Where You Rest Your Weary Bones May Have No Impact on Tax Residency
11.13.17 | SALT Chat
As avid readers of my blog already know (see last week’s installment), most states have a two-pronged approach to pulling you in as a resident and consequently taxing you on worldwide income. The first way is domicile, the test that generally looks to your intentions. The second and the focus of this post is statutory residence.
If you have a permanent place of abode and are in the jurisdiction for more than 183 days, with limited exceptions, you will be held in the same regard as a domiciliary of the jurisdiction. You will be taxed as a resident. What many taxpayers fail to appreciate is that you don’t ever need to sleep, visit, drive by, look at or be within 500 miles of the so called living quarters that may constitute a permanent place of abode.
Typically, we see this problem with clients who have come to us to help with a residency audit. They receive a letter from the authorities asking whether they own or rent a residence in the jurisdiction as well as their detailed whereabouts for the past three years. Unfortunately, many approach these audits with too much confidence. They are under the impression that even if they were in the jurisdiction for well in excess of 183 days and own or rent a residence in the jurisdiction, because they never stayed at or even went to the residence, they aren’t tax residents.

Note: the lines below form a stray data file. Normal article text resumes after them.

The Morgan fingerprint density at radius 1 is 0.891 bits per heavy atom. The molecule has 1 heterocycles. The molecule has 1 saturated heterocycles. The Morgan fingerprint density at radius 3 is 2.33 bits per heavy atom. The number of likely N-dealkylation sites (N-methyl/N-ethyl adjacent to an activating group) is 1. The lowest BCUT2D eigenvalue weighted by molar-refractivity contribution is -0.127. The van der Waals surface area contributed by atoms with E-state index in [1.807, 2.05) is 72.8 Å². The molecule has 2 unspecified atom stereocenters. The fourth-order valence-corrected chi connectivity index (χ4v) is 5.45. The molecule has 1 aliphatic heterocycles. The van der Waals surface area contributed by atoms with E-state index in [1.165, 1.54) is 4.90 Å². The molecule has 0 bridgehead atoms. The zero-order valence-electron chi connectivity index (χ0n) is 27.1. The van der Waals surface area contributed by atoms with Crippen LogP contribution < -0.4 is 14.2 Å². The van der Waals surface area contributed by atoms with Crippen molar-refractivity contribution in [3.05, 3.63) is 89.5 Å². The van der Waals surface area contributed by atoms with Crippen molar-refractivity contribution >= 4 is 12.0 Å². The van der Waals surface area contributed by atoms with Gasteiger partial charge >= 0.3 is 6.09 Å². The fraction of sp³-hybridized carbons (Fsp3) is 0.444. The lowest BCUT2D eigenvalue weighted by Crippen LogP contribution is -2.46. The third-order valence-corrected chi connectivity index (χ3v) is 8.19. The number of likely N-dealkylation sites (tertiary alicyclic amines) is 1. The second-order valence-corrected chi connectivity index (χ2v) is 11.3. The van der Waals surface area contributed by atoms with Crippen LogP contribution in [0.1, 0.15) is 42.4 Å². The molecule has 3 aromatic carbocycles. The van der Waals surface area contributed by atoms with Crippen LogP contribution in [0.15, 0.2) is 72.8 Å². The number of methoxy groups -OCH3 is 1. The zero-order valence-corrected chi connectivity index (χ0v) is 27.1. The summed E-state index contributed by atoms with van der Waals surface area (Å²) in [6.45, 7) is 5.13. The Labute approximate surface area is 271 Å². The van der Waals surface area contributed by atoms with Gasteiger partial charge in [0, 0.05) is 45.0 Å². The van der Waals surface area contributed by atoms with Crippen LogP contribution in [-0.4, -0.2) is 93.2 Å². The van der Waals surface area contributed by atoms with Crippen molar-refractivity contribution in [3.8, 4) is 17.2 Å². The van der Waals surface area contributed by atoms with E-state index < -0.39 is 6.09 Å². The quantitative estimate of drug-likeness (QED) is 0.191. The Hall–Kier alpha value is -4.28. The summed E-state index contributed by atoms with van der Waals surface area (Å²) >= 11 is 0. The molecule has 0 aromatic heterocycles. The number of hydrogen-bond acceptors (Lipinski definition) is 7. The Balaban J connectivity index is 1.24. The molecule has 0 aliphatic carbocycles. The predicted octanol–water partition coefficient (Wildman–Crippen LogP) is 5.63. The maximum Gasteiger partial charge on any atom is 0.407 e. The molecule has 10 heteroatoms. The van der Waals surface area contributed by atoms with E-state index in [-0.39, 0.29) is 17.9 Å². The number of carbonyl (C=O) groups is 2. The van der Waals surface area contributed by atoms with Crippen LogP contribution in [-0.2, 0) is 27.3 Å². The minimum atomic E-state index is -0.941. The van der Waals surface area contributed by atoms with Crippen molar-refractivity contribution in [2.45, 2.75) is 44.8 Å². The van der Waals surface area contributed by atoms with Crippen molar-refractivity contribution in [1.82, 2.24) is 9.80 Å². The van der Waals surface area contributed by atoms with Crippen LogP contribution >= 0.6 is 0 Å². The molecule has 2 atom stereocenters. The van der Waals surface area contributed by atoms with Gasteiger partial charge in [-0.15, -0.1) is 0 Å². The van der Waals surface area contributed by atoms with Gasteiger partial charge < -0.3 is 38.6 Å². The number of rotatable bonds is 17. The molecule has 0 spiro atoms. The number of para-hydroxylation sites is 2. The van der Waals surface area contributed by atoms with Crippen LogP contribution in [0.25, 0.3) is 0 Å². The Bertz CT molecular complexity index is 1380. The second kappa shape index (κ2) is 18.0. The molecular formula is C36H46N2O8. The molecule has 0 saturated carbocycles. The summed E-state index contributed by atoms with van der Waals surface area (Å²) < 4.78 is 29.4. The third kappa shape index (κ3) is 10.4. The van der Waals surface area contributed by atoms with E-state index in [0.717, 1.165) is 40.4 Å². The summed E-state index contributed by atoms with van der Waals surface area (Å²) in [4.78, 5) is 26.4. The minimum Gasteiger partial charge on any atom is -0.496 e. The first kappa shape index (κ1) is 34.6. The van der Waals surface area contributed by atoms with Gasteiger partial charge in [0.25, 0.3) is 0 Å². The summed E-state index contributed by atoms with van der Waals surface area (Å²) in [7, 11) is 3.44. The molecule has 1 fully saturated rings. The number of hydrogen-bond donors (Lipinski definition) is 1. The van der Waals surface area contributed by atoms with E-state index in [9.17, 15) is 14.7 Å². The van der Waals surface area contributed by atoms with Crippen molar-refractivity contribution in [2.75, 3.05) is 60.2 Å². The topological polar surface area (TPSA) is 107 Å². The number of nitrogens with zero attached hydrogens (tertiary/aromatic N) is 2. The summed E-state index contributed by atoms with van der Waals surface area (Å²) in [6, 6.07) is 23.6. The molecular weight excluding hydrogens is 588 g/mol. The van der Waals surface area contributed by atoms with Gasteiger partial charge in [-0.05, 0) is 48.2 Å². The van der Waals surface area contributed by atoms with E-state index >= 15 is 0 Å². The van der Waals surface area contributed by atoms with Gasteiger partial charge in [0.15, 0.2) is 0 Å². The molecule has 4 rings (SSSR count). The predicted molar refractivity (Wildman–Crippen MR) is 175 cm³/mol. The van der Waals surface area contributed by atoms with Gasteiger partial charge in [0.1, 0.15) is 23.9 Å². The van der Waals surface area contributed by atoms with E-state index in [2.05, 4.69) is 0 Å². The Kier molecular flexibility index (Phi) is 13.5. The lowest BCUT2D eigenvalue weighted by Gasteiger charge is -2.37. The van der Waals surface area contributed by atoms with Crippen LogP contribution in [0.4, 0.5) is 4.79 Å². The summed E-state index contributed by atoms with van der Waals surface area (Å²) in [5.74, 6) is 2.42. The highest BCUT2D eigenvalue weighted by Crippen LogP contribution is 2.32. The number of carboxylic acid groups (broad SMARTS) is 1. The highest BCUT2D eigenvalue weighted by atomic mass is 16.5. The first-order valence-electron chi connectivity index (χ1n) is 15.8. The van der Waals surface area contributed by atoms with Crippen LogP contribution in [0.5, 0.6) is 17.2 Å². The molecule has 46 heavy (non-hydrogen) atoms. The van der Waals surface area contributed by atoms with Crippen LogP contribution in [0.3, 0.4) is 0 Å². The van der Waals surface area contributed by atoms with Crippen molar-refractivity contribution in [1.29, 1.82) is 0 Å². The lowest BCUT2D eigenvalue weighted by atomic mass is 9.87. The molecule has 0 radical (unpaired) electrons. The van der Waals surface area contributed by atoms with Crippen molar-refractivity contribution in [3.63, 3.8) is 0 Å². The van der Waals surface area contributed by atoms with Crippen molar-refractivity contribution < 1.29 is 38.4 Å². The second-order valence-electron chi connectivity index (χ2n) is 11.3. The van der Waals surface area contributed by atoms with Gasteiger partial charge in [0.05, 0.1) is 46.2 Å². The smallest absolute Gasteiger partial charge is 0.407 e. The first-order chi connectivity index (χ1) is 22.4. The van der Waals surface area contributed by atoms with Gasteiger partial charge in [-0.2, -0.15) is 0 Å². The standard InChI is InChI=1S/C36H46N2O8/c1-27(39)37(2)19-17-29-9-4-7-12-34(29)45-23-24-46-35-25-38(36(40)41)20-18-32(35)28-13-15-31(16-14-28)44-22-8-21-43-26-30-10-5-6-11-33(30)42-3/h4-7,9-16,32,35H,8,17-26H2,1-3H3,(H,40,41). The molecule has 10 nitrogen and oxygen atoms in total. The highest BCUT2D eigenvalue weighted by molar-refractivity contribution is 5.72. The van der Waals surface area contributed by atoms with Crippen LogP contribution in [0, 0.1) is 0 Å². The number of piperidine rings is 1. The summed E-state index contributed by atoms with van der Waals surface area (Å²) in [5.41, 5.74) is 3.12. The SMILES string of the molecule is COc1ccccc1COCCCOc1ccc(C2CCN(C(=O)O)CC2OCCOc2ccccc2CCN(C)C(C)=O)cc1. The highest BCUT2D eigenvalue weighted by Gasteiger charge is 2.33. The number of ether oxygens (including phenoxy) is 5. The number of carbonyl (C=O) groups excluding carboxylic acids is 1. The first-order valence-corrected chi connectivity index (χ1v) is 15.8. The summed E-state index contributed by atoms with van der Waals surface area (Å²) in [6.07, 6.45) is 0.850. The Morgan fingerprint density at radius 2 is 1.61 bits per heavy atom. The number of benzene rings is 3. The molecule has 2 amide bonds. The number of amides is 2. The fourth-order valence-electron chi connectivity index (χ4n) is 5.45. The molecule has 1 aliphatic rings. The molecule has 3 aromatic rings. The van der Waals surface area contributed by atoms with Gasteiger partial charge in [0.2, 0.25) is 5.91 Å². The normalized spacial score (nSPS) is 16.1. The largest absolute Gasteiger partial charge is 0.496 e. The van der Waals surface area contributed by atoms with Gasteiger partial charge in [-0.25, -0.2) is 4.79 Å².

Unfortunately, they would be wrong. Having access to a permanent place of abode (a term of art that will be the subject of at least one subsequent post) is enough. You never have to visit, let alone stay overnight. Many the taxpayers with vacation homes have fallen into this trap.
Fortunately, with some planning, a little used vacation home can be enjoyed without the disastrous consequences of being held a resident.
Considering the purchase of a second home? Concerned about dual residency issues? Contact me at firstname.lastname@example.org or your Berdon advisor.
Wayne Berkowitz, a tax partner and head of the State and Local Tax Group at Berdon LLP, advises on the unique requirements of governments and municipalities across the nation.